The rapid advancements in technology are creating a disconnect between older and younger generations within engineering and manufacturing. The younger generations have different needs and interests from the older ones and learn and communicate differently. This divide may discourage younger generations from learning and pursuing opportunities within engineering and production.
What needs to change?
There are several things that you can do to find and persuade under-represented people — including today’s youth — for your engineering packaging and production jobs:
Facility tours and community outreach.
First, be more proactive. Schedule and promote facility tours for community members so they can learn more about the products and services that you are creating. Pick employees that represent the community members (because representation matters) and are friendly and outgoing so they can keep the visitors engaged.
During the tour:
• Share the “why” of your company and what makes you unique.• Show them how the technology works. • Provide them with something they can touch and/or interact with and possibly take home with them.• Allow them to talk to other employees and ask questions about their roles.• Give them contact information for potential mentors.• Connect what you do in your facility with something they can relate to.• Distribute your contact information so they can reach out to you anytime.• Collect their contact information and follow up with them for other events.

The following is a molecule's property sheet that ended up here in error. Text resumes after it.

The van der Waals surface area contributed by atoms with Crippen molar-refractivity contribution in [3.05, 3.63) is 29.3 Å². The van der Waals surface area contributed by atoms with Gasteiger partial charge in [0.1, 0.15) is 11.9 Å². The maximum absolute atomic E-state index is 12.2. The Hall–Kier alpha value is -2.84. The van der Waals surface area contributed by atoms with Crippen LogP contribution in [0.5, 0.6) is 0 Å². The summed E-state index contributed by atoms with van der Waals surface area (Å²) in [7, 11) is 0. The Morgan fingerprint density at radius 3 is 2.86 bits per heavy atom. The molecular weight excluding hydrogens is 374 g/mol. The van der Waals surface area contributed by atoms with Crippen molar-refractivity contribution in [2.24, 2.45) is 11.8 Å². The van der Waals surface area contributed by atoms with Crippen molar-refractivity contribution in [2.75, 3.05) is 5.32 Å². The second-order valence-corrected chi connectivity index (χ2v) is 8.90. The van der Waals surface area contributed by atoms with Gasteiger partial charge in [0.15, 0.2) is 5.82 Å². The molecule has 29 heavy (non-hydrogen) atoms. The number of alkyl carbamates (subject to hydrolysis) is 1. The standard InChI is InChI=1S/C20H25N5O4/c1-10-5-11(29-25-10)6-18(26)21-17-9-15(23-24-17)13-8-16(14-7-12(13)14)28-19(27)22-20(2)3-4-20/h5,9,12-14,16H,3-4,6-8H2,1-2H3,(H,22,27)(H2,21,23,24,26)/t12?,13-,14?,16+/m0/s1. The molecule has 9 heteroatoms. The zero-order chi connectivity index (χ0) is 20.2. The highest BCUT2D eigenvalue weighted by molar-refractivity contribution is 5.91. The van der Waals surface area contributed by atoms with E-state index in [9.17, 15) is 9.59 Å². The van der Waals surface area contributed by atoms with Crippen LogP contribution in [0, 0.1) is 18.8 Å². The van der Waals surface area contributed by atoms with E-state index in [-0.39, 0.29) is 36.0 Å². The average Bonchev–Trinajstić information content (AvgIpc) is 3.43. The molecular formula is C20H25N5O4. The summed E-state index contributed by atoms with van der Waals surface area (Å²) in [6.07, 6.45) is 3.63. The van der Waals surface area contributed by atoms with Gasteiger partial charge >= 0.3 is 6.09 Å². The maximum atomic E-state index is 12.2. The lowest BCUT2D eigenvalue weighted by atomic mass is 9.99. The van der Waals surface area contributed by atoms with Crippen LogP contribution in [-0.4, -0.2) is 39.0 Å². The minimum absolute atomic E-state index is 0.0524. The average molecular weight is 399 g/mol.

In addition to hosting facility tours, participate in other community events, such as career fares, community parades, 5K fundraising runs, manufacturing day events, and volunteering opportunities.
Building trusting relationships with your community will turn them into loyal brand advocates and encourage them to apply for available positions at your business. It also allows you to raise awareness about packaging engineering and production to younger generations and underrepresented groups.
Partnerships with educational institutions.